evolutionary - meaning and definition. What is evolutionary
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What (who) is evolutionary - definition

Evolved; Theory of Evolution; Evolution theory; Evolutionary theory; Evolutionary; Descent with modification; Biological evolution; Evolution of life; Science of Evolution; Evolutionarily; Genetic evolution; Evolutionnary; Origin of information in evolution; Scientific theory of evolution; Organic evolution; Metazoan Evolution; Animal evolution; Evolutionary theorist; Modern evolutionary theory; Evolution (biology); Theory Evolution; Evolutionary Theory; Evolves; Evolutionary biological; Mechanisms and processes of evolution; Evolving; Mutation-selection; Theoretical evolutionary biologist; General Theory of Evolution; Theroy of Evolution; Darwin Theory of Evolution; Evolution issues; Natural selection and evolution; Theory of evolution; Genetic continuity; Survival of species; Evolutionary factor; Evolution by means of natural selection; Biological theory of evolution; Evolutionary process; Evolutions; Theory of descent; Theory of Descent; Theory Of Descent; Theory of descent with modification; Theory of Descent with Modification; Theory Of Descent With Modification; Random mutation; Evolutionary principle; The theory of Evolution; Random Mutation; Allele change; Differential survival rate; Animal Evolution; Differential survival; Theory of biological evolution; Evolutionary approaches; Evolved naturally; Outcome of evolution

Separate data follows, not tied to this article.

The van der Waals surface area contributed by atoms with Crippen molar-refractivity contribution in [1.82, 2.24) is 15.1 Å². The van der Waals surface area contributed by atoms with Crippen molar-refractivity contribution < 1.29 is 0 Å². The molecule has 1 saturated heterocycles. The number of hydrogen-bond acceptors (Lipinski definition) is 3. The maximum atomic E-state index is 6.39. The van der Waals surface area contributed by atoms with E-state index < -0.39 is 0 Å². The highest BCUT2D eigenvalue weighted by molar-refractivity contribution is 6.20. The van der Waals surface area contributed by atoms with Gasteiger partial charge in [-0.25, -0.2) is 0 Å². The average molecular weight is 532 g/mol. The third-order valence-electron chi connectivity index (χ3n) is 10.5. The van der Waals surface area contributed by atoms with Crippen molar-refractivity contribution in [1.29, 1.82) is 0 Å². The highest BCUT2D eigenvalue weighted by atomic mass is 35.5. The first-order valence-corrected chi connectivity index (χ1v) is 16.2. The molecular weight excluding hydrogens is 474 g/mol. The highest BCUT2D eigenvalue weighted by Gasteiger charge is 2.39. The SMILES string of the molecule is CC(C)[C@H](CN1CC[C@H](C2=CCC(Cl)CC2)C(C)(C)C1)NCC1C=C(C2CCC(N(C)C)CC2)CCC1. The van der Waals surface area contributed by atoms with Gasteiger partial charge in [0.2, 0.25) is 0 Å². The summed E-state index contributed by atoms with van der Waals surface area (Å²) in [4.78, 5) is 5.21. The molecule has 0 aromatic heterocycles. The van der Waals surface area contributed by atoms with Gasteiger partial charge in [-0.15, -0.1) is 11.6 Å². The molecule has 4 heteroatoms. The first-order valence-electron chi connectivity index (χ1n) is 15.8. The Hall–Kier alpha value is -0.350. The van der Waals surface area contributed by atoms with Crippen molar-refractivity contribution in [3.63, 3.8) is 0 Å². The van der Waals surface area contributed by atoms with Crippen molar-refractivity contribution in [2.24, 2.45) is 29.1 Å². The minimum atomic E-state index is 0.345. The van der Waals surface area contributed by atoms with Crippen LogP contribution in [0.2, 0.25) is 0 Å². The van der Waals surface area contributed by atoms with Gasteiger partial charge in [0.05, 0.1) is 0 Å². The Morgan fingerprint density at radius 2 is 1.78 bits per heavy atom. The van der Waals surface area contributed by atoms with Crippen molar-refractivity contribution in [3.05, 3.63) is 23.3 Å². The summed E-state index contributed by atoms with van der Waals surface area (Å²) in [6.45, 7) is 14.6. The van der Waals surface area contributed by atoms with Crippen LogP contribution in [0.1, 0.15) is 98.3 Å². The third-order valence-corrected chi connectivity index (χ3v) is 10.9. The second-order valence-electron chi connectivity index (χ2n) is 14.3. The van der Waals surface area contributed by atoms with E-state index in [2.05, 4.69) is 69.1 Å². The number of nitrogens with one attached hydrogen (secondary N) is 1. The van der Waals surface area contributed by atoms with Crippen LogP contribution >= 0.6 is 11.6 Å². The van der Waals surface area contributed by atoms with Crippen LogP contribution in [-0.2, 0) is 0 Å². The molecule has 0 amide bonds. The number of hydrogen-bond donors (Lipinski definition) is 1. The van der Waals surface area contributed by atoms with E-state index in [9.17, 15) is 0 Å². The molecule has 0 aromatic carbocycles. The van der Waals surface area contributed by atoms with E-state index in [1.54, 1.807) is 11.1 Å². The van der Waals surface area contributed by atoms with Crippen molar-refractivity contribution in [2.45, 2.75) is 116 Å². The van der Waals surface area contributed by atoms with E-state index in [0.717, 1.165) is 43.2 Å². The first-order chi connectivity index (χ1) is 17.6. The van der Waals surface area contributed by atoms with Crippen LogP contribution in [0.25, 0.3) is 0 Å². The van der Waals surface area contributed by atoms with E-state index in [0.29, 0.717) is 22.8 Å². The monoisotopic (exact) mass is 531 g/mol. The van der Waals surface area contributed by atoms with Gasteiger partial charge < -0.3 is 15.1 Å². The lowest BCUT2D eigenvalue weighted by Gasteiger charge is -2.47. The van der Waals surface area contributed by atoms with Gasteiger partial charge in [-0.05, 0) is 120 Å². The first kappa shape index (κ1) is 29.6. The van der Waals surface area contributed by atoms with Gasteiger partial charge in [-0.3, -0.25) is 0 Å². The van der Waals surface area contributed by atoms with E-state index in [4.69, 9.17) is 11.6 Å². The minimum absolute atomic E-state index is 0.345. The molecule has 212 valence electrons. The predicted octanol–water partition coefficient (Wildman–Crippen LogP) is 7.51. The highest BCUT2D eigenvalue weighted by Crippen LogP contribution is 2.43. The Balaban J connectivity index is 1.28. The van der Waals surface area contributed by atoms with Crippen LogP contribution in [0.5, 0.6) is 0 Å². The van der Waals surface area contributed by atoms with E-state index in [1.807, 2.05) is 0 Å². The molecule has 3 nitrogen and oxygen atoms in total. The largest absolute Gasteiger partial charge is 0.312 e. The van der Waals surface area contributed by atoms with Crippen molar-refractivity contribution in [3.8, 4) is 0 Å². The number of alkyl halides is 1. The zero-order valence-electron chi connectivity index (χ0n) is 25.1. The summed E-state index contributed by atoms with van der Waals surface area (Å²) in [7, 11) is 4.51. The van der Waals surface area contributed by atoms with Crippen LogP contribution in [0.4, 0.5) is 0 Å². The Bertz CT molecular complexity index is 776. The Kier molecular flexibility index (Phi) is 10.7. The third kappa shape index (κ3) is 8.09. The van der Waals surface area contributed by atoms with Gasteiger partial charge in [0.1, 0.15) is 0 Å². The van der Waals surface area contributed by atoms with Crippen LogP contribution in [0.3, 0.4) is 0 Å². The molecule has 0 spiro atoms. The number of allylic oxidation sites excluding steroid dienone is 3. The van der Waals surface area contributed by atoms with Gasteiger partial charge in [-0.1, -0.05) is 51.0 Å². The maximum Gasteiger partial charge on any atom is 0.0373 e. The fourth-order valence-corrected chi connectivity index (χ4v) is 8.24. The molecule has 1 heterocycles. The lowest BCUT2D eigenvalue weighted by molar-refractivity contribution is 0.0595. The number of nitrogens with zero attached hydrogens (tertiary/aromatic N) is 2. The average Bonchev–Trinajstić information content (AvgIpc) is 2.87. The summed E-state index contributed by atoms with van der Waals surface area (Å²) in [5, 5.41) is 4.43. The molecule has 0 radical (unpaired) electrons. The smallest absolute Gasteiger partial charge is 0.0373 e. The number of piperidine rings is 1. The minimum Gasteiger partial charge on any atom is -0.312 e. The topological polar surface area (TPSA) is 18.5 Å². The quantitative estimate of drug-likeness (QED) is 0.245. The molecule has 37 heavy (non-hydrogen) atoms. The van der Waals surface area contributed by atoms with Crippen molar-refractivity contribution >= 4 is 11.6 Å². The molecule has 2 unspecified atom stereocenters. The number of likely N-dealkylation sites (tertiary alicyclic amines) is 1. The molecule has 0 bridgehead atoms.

• double helix]].
  • [[Alfred Russel Wallace]]
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  • The [[hominoids]] are descendants of a [[common ancestor]].
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  • finches]] on the [[Galápagos Islands]] produced over a dozen new species.
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  • Duplication of part of a [[chromosome]]
  • date=December 2022}} Group A is the original population and Group B is the population after selection.<br />
'''·''' Graph 1 shows [[directional selection]], in which a single extreme [[phenotype]] is favoured.<br />
'''·''' Graph 2 depicts [[stabilizing selection]], where the intermediate phenotype is favoured over the extreme traits.<br />
'''·''' Graph 3 shows [[disruptive selection]], in which the extreme phenotypes are favoured over the intermediate.
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  • [[Lucretius]]
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  • avian]] [[dinosaur]]s died out in the [[Cretaceous–Paleogene extinction event]] at the end of the [[Cretaceous]] period.
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  • The four geographic modes of [[speciation]]